Tuesday, August 7, 2012

Unusual Plants from the Garden of Dr. Darrel Apps

Sometimes when I see something so fantastical, so extraordinary that it is completely beyond my comprehension, I imagine what people might have thought when first seeing a rhinoceros or a coelacanth. This feeling doesn't happen often for me in gardens, but every so often, yeah, it does.

I had just spent and hour looking over the daylilies in the breeding program of Dr. Darrel Apps when he calls on the phone and tells me I simply must come over and take a look at his clivia. It has five blooming stalks. This one is an orange one. Darrel has a yellow clivia and an orange clivia of enormous proportions.

I accused Marilyn and Darrel of spoofing me with fake flowers and had to rub several of the stems and blooms between my fingers just to be sure.

Equally amazing was this trumpet vine. I believe this is the first bloom I have seen, although Darrel said it had bloomed last year. I stopped talking in mid-sentence to check out this one. Dr. Apps told me it is truly hardy to zone 6 and growing here doesn't do it justice, but he couldn't help himself and had to bring it from NJ when he moved home to WI.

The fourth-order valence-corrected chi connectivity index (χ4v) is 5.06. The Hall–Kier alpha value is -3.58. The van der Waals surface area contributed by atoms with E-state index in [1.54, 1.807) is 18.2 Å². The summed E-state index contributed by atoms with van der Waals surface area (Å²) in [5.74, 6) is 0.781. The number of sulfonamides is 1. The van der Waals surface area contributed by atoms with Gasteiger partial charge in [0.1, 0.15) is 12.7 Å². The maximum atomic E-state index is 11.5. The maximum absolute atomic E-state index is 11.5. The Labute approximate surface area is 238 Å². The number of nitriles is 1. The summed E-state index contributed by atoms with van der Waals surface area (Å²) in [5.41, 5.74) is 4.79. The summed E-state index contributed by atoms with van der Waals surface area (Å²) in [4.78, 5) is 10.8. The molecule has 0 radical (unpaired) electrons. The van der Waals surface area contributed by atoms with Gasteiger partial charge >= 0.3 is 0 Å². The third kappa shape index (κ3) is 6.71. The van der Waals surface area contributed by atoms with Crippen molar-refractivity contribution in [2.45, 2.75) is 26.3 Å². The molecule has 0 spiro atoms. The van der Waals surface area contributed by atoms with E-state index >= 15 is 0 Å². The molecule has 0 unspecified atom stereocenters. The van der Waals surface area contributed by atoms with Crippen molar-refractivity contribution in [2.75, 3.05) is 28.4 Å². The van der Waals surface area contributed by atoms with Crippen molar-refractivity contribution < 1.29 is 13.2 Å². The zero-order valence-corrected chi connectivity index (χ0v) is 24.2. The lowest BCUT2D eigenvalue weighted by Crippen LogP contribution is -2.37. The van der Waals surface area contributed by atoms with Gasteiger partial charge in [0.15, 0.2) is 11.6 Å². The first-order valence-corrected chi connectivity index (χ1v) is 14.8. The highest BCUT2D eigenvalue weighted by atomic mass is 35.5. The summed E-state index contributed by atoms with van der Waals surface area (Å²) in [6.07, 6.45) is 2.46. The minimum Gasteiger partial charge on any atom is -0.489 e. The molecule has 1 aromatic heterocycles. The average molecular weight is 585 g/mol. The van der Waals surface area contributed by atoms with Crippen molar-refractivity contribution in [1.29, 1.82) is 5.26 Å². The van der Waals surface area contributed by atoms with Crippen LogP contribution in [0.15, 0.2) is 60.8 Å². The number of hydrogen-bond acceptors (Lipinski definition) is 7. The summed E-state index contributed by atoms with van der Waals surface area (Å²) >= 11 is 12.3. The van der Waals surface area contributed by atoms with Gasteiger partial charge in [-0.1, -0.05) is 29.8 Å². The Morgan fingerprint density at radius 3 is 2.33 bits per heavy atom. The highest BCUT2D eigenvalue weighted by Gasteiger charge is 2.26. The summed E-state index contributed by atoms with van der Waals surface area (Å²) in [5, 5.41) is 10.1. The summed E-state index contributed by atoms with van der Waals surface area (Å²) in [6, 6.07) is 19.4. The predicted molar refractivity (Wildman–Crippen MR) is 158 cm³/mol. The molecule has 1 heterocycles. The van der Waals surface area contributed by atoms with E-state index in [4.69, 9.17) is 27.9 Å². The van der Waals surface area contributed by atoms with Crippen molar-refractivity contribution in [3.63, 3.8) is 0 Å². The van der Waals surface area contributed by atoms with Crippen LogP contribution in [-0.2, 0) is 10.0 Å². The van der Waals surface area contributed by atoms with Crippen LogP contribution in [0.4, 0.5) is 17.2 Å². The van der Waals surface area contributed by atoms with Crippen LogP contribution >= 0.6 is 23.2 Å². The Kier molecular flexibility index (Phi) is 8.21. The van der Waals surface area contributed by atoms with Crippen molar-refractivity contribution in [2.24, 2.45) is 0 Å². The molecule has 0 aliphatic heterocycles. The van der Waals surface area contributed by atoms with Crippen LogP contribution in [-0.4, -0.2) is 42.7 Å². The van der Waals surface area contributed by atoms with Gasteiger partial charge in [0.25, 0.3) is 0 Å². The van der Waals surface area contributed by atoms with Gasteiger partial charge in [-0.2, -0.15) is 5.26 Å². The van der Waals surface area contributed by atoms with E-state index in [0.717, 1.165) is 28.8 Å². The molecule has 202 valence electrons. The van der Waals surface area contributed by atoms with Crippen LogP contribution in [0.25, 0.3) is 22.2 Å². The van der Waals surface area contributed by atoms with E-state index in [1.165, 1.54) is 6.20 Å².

He told me there is a selected cultivar name 'Morning Sun'. I can only imagine what this vine would look like covered in these blooms that look nothing like the campsis radicans grown almost invasively here. Other than the leaf structure and color, they seem to have nothing in common.

Darrel can never say too many good things about the calamagrostis Karl Foerster. He tells me their are, in his opinion, just about five really good grasses for the upper tier of the United States. This is one. He also really likes the panicum 'Dewey Blues'. 'Elijah Blue' the blue fescue is another he feels is good. He hasn't mentioned the others, but my choices would be the carex 'Ice Dance' and the miscanthus purpurea - purple flame grass. I also like the panicum 'Heavy Metal' because of its uniform seed heads. He grows northern sea oats in his yard for winter flower arrangemens, so a good bet he prefers that one over my preference for the miscanthus.

A couple daylilies from Dr. Apps' breeding program. I asked him their name. He would be miffed that I've forgotten, but they are too pretty to exclude.

Dr. Apps, daylily hybridizer and promoter, has often told me that gardeners that only grow daylilies are "boring", that they limit themselves and are missing out on the really vast experience of gardening.

Dr. Apps is not one of those people.

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